Neither A nor B

Heads or tails?

It’s a choice, with the occasional ‘balance on edge’, or ‘simply fail to come down at all’, which applies well to tossed coins.

It may sometimes apply to other things. Stepping over a cliff for example. Humans very often apply it a lot more broadly. Democrat or Republican. Black or white. Male or female.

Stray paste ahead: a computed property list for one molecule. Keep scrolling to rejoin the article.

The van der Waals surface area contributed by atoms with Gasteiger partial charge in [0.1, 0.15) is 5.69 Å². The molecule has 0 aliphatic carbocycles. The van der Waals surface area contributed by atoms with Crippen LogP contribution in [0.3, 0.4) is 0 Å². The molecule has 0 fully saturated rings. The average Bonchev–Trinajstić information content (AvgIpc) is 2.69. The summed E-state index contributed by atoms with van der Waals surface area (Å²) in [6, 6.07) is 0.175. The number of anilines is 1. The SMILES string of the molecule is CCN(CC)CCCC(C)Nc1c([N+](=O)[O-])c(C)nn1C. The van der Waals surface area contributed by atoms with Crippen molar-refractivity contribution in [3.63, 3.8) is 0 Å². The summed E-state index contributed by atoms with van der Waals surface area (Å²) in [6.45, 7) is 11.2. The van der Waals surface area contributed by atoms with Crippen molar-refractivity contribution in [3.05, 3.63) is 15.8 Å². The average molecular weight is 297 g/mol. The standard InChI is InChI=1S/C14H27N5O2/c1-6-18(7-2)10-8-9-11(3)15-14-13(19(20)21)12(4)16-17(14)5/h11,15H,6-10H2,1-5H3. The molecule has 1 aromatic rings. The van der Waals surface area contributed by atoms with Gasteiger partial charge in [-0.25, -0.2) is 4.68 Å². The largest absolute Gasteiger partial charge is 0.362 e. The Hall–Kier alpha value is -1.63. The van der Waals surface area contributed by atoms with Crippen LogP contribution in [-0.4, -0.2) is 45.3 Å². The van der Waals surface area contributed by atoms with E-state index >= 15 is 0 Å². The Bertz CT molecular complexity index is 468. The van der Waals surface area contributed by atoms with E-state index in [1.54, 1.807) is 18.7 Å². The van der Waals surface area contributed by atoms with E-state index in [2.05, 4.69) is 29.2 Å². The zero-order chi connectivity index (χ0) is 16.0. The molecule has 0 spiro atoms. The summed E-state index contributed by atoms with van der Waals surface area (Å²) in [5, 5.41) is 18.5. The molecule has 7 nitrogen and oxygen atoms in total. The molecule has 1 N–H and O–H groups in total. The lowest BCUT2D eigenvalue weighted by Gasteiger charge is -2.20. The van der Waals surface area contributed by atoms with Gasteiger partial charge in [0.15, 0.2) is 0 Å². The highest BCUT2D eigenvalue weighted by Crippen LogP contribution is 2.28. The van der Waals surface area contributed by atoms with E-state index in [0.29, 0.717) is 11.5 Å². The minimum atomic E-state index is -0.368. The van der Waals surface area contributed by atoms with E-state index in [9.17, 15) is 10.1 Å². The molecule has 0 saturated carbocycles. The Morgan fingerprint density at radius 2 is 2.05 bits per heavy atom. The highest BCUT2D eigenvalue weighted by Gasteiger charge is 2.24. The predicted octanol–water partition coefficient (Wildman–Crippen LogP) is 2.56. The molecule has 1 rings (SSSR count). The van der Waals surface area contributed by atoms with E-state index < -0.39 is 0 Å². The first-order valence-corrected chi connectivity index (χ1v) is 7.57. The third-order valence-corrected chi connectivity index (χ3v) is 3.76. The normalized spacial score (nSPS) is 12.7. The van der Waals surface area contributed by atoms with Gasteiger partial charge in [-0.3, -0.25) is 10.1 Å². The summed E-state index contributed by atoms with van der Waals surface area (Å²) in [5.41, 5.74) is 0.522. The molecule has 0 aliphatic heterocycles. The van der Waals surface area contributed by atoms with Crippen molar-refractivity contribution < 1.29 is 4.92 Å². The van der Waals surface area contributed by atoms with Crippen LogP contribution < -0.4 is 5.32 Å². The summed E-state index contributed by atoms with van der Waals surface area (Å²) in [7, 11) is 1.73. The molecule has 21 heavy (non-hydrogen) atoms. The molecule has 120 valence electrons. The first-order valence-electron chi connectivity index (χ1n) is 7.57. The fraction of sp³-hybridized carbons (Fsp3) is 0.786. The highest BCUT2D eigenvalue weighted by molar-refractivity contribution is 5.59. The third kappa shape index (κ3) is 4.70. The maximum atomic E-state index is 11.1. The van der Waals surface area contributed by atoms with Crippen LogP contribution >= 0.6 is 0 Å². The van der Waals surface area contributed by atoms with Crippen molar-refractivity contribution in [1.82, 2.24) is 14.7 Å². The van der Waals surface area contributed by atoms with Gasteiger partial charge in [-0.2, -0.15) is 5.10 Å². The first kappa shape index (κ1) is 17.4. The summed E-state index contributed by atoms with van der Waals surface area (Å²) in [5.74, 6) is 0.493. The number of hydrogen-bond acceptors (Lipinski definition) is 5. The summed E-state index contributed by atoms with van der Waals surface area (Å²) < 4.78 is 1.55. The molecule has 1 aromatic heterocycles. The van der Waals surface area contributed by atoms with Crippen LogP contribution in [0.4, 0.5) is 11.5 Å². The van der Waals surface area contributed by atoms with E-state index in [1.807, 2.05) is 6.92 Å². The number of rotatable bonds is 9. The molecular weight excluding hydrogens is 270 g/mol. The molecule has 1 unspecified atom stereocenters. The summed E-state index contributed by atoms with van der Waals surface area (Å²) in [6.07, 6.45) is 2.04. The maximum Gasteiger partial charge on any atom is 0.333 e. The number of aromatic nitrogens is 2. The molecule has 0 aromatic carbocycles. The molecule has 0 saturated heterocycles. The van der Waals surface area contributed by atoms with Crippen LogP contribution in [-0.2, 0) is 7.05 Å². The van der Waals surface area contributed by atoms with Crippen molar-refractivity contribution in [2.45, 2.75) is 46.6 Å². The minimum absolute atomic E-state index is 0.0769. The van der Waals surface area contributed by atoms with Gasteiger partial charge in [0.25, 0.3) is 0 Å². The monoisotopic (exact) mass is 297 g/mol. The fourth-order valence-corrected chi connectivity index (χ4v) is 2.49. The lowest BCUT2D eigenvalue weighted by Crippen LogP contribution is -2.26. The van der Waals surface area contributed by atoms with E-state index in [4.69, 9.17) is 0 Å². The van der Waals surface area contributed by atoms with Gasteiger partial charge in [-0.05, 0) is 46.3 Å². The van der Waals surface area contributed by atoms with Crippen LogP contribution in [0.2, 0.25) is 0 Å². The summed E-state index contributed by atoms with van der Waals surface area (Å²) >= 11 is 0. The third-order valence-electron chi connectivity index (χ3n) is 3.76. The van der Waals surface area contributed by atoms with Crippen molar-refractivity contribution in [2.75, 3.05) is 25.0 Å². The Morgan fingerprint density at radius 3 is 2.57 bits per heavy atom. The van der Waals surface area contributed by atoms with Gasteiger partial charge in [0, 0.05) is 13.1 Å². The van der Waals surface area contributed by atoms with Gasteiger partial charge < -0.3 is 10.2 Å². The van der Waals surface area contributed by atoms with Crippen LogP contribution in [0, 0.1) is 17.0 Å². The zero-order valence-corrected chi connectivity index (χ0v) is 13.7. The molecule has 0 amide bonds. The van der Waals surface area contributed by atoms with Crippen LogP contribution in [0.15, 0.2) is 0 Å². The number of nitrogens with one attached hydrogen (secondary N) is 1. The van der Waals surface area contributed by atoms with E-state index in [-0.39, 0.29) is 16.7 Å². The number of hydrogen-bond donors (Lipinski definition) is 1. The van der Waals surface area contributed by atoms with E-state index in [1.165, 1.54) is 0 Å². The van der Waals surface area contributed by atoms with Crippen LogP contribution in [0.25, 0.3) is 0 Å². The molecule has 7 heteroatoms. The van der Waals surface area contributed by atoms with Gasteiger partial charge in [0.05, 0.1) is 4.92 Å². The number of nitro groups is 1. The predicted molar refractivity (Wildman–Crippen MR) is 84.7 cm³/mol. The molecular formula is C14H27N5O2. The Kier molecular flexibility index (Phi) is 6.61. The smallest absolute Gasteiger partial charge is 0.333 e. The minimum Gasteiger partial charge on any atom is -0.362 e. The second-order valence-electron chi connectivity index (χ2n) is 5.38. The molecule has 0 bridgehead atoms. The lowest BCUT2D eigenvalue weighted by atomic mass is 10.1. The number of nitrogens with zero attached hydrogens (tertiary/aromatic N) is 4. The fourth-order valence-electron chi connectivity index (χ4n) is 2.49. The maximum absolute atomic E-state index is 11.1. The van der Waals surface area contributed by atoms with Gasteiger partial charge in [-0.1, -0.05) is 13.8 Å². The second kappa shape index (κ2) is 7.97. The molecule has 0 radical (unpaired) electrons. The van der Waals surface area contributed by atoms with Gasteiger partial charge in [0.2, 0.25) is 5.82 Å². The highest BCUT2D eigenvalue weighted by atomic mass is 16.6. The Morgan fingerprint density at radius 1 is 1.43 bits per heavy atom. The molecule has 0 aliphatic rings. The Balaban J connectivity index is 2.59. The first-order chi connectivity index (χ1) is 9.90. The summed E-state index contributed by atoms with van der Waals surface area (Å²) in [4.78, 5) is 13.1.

It is a core theme in many of my books, that patently in a lot of cases, this is bullshit. 1)Things are seldom simple and entirely and perfectly described by a narrow simple category. If you think they are… you probably are behaving like a sheep, and haven’t actually looked carefully. Pigeonholes may work well for pigeons. They are lousy for people, emotions, philosophies or political positions 2)There is almost always another possibility, if not a myriad of them. Yes, you may have chosen to vote for one or other party. It is massively unlikely, unless you are, in fact, a prion (and incapable of independent life, let alone thought) that, if you actually thought about a party manifesto you would agree with all of it. And, if you really thought about it, inevitably humans choices come down neither A nor B but a percentage of A, a percentage of B and percentage of options through to zz. DRAGON’S RING – a choice between A & B… and actually neither are good. 3)We may simply be looking at the whole damn thing bass ackwards. Take health insurance as a simple example. What is it intended to do? Make sure that when you get sick you can afford to be treated and get better? Or in other words, that you can stay in good health? Right? Does it? As far as I can work out, only incidentally, and in fact the principal beneficiaries are people who only benefit if you are sick (especially as inevitably the insurers themselves have ownership or part ownership of the facilities for treating you). The IDEA of making sure you are not sick simply because you can’t afford treatment is a very desirable one. I’ve yet to meet anyone who thought they deserved to die or be sick and miserable because they didn’t have the money for treatment. I’ve met a few people who didn’t mind if it happened to someone else, as it never seems to occur to them, that someone else could be them someday, or their child, lover, mother or friend. So: it’s a good goal. But yet… when you think about it, the way it has been applied has been as counter-productive as possible, making affordability more a case of ‘how much blood can we take in how many ways from the host before it actually dies?’. If I were to announce with convincing evidence that I had a cure for everything that might ail you, and that I was going to release it, free, next week, I would give Flinders Island about 3 days before being nuked, in the process killing several hundred highly paid assassins and hitmen from every part of the medical business. (I’m ugly but not that much of a fool. I’d be elsewhere.). Yes, indeed, there are some wonderful doctors, nurses, radiographers and research chemists who would love nothing more than to say ‘my years of training and experience are now worthless, I’m unemployed and have to find a new job, and I am so happy about it’. But these make a small fragment of a fairly desirable group of people, and Doctors, nurses etc, make up a valuable but a very, very small fraction of the group whose livelihood depend on people being sick. A lot of these are salesmen, administrators, accountants, managers, board members, lawyers, CEO’s – not medical people at all. In fact, if you did a careful look at where the money from that insurance goes… most of it will be into this group (who don’t fix you when you’re sick) and the smaller volume into the actual cost of things needed and the people needed. And really, there is no incentive (especially, yes Discovery Health, I am looking at you, where the hospital facility is owned by the insurer) to limit that wastage. In fact, big talk aside, there is no value in keeping the insured healthy. If the insured never need a doctor, high premiums will put them off (unless insurers get the state to play ball and make them have it by law. At which point you may as well give the medical industry your salary check.). To look at this more logically there need to be serious incentives to the medical industry… to stop people needing their treatments and to make those as affordable and effective as possible. And actually the only way to do that is to reward the right things and punish the wrong. So for example they get paid… if you aren’t sick. If you are sick your premium reduces. If you’re incapacitated or die… they pay out. If you over-live your expected span… they get a bonus. And work out ways to get rid of the dead weight which adds no value. If the state wanted to interfere, the right way would to punitively tax the non-medical (or in the case of pharmaceutical companies non-scientists) personnel. Or make those non-tax-deductable expenses. Costs that cannot easily be passed on to the public, either via directly charging more, or getting the public to pay more tax to cover for largely un-needed expenses.